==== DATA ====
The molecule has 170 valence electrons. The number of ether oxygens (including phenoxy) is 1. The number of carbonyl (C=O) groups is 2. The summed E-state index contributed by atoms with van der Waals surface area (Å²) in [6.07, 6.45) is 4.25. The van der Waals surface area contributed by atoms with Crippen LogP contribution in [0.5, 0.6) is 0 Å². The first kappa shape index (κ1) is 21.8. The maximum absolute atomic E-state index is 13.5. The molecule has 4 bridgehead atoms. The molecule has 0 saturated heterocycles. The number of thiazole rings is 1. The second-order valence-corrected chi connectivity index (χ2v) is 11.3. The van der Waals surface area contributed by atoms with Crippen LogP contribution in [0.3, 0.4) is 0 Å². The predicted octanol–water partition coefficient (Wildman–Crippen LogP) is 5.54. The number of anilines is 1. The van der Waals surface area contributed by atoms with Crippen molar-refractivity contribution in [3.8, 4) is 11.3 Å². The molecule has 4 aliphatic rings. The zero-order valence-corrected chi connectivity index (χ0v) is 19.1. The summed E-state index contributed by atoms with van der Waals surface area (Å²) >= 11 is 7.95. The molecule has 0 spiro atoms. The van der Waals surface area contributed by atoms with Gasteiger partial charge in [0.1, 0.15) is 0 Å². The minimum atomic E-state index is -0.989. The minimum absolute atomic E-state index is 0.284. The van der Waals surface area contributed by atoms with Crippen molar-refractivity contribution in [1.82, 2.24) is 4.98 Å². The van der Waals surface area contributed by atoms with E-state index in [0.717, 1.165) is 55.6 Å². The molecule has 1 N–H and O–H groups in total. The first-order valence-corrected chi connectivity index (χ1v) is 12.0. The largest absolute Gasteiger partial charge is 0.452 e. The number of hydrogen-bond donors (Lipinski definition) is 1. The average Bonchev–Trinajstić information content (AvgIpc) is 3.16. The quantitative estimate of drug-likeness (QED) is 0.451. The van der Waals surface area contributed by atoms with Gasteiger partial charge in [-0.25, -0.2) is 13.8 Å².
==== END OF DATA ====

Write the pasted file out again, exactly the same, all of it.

The molecule has 170 valence electrons. The number of ether oxygens (including phenoxy) is 1. The number of carbonyl (C=O) groups is 2. The summed E-state index contributed by atoms with van der Waals surface area (Å²) in [6.07, 6.45) is 4.25. The van der Waals surface area contributed by atoms with Crippen LogP contribution in [0.5, 0.6) is 0 Å². The first kappa shape index (κ1) is 21.8. The maximum absolute atomic E-state index is 13.5. The molecule has 4 bridgehead atoms. The molecule has 0 saturated heterocycles. The number of thiazole rings is 1. The second-order valence-corrected chi connectivity index (χ2v) is 11.3. The van der Waals surface area contributed by atoms with Crippen LogP contribution in [0.3, 0.4) is 0 Å². The predicted octanol–water partition coefficient (Wildman–Crippen LogP) is 5.54. The number of anilines is 1. The van der Waals surface area contributed by atoms with Crippen molar-refractivity contribution in [3.8, 4) is 11.3 Å². The molecule has 4 aliphatic rings. The zero-order valence-corrected chi connectivity index (χ0v) is 19.1. The summed E-state index contributed by atoms with van der Waals surface area (Å²) >= 11 is 7.95. The molecule has 0 spiro atoms. The van der Waals surface area contributed by atoms with Gasteiger partial charge in [0.1, 0.15) is 0 Å². The minimum atomic E-state index is -0.989. The minimum absolute atomic E-state index is 0.284. The van der Waals surface area contributed by atoms with Crippen molar-refractivity contribution in [1.82, 2.24) is 4.98 Å². The van der Waals surface area contributed by atoms with E-state index in [0.717, 1.165) is 55.6 Å². The molecule has 1 N–H and O–H groups in total. The first-order valence-corrected chi connectivity index (χ1v) is 12.0. The largest absolute Gasteiger partial charge is 0.452 e. The number of hydrogen-bond donors (Lipinski definition) is 1. The average Bonchev–Trinajstić information content (AvgIpc) is 3.16. The quantitative estimate of drug-likeness (QED) is 0.451. The van der Waals surface area contributed by atoms with Gasteiger partial charge in [-0.25, -0.2) is 13.8 Å².